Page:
Devon, PA.  A few years ago, Jason Peters swore Learical revenges on me for reprinting a poem of mine on the debauchery of Michigan State students.  He could not understand how I could find subject for drollery in a student body that sets couches on fire in the streets and tips over police cars only on those occasions when the basketball team wins — or loses — or when Dean Wurmzer attempts to ban beer from tailgating on campus.  Possessed of a piercing satirical syringe, the good Dr. Peters has also barbed my Augustinian attitudes and the formalistic furnishings of my verse.  Despite his efforts, I have been thwarted in neither; to prove as much, I invite FPR readers to visit David Landrum’s on-line poetry journal, Lucid Rhythms, to view a pair of my poems that take for subject an unreformed Augustinian and a cooly disciplined metrician.  You can read both poems here.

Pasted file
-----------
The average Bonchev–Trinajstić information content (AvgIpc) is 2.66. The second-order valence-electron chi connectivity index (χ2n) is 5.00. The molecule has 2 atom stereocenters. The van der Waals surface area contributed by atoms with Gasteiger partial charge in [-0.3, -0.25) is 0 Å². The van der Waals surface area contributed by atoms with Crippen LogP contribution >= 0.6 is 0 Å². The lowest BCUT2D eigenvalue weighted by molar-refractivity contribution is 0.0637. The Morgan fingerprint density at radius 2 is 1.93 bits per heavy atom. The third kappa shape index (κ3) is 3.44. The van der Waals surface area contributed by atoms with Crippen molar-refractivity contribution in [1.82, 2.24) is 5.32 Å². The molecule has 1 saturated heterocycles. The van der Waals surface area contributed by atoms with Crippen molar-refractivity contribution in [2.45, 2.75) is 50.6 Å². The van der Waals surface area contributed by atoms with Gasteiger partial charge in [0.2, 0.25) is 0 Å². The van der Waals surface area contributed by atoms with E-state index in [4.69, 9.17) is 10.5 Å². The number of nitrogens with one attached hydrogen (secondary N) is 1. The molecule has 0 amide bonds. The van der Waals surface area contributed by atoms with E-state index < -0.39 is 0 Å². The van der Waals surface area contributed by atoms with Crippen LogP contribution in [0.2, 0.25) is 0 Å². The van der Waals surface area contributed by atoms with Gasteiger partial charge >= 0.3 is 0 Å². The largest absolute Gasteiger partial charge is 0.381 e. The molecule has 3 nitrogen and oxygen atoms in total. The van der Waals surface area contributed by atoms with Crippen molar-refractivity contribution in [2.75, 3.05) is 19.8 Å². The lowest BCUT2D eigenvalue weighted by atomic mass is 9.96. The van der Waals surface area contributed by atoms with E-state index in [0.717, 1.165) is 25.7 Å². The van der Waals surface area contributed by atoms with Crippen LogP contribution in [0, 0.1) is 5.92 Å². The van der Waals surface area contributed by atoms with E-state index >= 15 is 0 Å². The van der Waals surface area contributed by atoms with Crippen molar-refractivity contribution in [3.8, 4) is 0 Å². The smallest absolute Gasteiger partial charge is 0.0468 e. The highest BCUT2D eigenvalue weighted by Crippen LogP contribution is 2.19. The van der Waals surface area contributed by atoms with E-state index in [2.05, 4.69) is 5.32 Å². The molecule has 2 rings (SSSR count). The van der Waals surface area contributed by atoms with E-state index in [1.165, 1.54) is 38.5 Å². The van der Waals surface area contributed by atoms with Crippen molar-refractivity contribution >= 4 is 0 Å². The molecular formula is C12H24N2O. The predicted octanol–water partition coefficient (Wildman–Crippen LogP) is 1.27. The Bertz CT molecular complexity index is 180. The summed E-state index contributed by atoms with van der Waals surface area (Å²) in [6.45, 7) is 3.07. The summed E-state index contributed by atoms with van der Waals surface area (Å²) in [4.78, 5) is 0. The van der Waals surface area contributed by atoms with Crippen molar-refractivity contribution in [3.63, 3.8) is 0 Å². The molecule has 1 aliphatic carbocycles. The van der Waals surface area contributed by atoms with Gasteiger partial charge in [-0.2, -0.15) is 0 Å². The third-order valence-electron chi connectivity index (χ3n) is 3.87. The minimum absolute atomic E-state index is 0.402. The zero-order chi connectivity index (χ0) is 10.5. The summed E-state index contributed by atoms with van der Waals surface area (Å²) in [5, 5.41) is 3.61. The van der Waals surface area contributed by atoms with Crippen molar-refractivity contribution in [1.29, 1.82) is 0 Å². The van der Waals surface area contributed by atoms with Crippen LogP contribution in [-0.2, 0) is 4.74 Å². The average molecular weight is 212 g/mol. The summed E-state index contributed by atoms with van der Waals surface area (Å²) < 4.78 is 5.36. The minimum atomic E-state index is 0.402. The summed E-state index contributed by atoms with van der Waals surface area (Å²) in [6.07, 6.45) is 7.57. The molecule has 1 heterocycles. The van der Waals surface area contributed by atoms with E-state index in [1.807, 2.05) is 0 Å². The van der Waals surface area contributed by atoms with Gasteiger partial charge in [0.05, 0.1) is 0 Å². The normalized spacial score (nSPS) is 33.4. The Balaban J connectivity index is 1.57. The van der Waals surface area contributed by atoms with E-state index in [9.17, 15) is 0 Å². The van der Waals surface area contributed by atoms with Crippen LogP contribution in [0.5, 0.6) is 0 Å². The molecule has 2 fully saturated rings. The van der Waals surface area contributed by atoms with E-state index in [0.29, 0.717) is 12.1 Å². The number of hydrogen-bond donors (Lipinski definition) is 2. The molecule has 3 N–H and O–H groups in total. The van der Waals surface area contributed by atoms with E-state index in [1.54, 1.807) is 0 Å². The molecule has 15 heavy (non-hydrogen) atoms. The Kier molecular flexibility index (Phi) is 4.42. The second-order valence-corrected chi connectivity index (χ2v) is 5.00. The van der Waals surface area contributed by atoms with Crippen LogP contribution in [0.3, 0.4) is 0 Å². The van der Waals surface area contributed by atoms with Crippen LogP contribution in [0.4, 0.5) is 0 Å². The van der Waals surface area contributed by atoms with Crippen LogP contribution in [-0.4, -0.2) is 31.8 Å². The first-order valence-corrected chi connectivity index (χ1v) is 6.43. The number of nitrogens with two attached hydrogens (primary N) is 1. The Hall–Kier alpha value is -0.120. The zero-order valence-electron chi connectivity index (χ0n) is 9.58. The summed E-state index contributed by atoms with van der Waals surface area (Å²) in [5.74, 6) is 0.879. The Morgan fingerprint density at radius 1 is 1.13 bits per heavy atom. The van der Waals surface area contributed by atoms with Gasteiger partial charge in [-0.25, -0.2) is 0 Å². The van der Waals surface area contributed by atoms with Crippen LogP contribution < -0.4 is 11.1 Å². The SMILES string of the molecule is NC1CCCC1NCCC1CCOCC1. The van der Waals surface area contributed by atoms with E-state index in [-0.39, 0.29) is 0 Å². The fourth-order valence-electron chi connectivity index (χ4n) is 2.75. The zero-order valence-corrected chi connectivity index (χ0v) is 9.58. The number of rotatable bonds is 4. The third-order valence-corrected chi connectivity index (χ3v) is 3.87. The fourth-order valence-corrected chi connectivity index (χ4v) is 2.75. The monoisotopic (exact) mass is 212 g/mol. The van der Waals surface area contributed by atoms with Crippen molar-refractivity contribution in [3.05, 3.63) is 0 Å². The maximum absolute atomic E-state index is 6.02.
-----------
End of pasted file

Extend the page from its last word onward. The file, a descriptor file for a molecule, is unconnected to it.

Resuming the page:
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James Matthew Wilson is Associate Professor in the Department of Humanities and Augustinian Traditions at Villanova University. An award-winning scholar of philosophical-theology and literature, he has authored dozens of essays, articles, and reviews on subjects ranging from art, ethics, and politics, to meter and poetic form, from the importance of local culture to the nature of truth, goodness, and beauty. Wilson is also a poet and critic of contemporary poetry, whose work appears regularly in such magazines and journals as First Things, Modern Age, The New Criterion, Dappled Things, Measure, The Weekly Standard, Front Porch Republic, The Raintown Review, and The American Conservative. He has published five books, including most recently, a collection of poems, Some Permanent Things and a monograph, The Catholic Imagination in Modern American Poetry (both Wiseblood Books, 2014). Raised in the Great Lakes State, baptised in the parish of St. Thomas Aquinas, seasoned by summers on Lake Wawasee (Indiana), and educated under the Golden Dome, Wilson is scion of a family of Hoosiers dating back to the early nineteenth century, and an offspring of Southside Chicago Poles whose tavern kept the city wet through the Depression (and prohibition) years.  He now lives under the same sentence of reluctant exile as many another native son of the Midwest, but has dug himself in for good on the margins of the Main Line in Pennsylvania with his beautiful wife, dangerous daughter, and saintly sons. For information on Wilson's scholarship and a selection of his published work, click here. See books written and recommended by James Matthew Wilson.